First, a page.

Fashion at Tokyo Olympics has always been a trending topic. At the world stage, where every country is looking for a win, and proving their expertise, it is not surprising that the attire is also judged.
Fashion at Tokyo Olympics has always been a trending topic. Every country is looking for a win, and proving their expertise there. It is not surprising that the attire is also judged. However, it has always been controversial when it came to the attire women wore. Athletes have been judged, penalized, and reprimanded for their costumes at the Olympics.
Societal elements continue to criticize women for their clothing. Irrespective of the fact that there is an assigned committee that decides the dress code of the athletes. Women all over the world have received backlash for the kind of clothes they wear. The dress code between men and women has been a burning topic in the international Olympics over the last few years. But, monitoring the dress code of women athletes is nothing new and this happens in all sports.
Recently, in the 2020 Tokyo Olympics, the German beach volleyball team was fined for refusing to wear “Bikinis” but later it did not happen. This year the team members Germans Sarah Vos, Pauline Schaefer-Bates, Elizabeth Seitz, and Kim Beau competed in ankle-length uniforms. Instead of wearing the traditional leotard dress that is a bikini and a swimsuit which covers from shoulder to the waist. Their main motive to wear ankle-length uniforms was to make the young generation feel more confident. Emphasizing how women should always have the right to wear what they want. The player’s clear goal is to show the world that it is a women’s choice to wear what they feel confident in.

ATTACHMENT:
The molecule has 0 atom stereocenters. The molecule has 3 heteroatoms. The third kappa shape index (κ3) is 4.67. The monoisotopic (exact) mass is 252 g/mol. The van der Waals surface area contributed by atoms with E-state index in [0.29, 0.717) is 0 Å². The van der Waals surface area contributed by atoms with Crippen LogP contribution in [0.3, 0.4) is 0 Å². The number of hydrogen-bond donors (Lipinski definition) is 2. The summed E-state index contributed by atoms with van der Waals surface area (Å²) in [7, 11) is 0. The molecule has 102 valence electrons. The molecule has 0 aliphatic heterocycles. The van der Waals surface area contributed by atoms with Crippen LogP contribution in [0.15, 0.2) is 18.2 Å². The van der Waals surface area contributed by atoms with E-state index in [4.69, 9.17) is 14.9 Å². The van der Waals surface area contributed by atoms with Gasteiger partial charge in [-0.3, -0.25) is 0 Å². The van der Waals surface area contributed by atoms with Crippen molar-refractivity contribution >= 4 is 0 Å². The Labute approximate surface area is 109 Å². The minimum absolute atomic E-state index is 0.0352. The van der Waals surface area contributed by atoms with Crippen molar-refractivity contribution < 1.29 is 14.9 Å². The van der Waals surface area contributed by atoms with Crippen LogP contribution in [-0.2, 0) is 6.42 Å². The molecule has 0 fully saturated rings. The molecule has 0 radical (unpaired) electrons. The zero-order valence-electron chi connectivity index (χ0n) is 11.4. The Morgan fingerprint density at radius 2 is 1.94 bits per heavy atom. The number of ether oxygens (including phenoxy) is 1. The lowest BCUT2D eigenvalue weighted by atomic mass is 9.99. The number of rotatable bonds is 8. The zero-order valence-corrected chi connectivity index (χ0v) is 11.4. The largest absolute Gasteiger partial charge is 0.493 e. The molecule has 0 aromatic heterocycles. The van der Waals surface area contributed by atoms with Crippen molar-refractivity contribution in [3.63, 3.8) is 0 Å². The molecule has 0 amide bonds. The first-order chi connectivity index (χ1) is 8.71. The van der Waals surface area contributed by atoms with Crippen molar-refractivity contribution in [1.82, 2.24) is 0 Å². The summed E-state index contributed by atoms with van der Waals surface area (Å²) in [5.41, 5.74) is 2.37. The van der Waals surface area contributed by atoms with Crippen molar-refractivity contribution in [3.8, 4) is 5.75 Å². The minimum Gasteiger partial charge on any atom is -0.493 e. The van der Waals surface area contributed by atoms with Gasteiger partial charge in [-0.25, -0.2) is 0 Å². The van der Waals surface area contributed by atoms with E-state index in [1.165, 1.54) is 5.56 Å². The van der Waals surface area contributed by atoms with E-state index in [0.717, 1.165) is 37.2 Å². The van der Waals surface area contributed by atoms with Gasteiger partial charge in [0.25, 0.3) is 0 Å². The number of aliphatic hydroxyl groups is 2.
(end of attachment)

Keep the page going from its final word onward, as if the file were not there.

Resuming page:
Looking At History
Earlier it was believed that women athletes cover their legs for religious reasons. Though Sarah Vos said that she wanted to be a role model for all the young gymnasts. She also mentioned that usually, young girls do not feel comfortable or safe wearing revealing clothes. She also said that if a person does not want to, they should not. In an interview with BBC she says, “If they feel safe, they can wear ordinary tights if they like it’. For me, this does not mean that I will wear long tights every time in the future. It depends on how I feel and how I want to perform.”
However, the Norwegian women’s beach handball team was fined 1500 euros last week for wearing shorts instead of bikini bottoms. Eventually, risking the best show of the game as indicated by the European Handball Organization and the Worldwide Handball Alliance. Also a decade ago, in the 2012 London Olympics, the BWF objected that women wear skirts to make the sport more “feminine” and “attractive” to fans and sponsors. Later the rule was not denied.
But, this is not just one instance where women’s clothes are judged. Talking about 2019, the French Tennis Federation objected to the full-body uniform that American tennis star Serena Williams worn at the French Open. They said that it would no longer be accepted in the tournaments. In 1945, American tennis player Anne White was likewise advised to wear something else “suitable”. After she played her initial round in a long-sleeved white spandex bodysuit.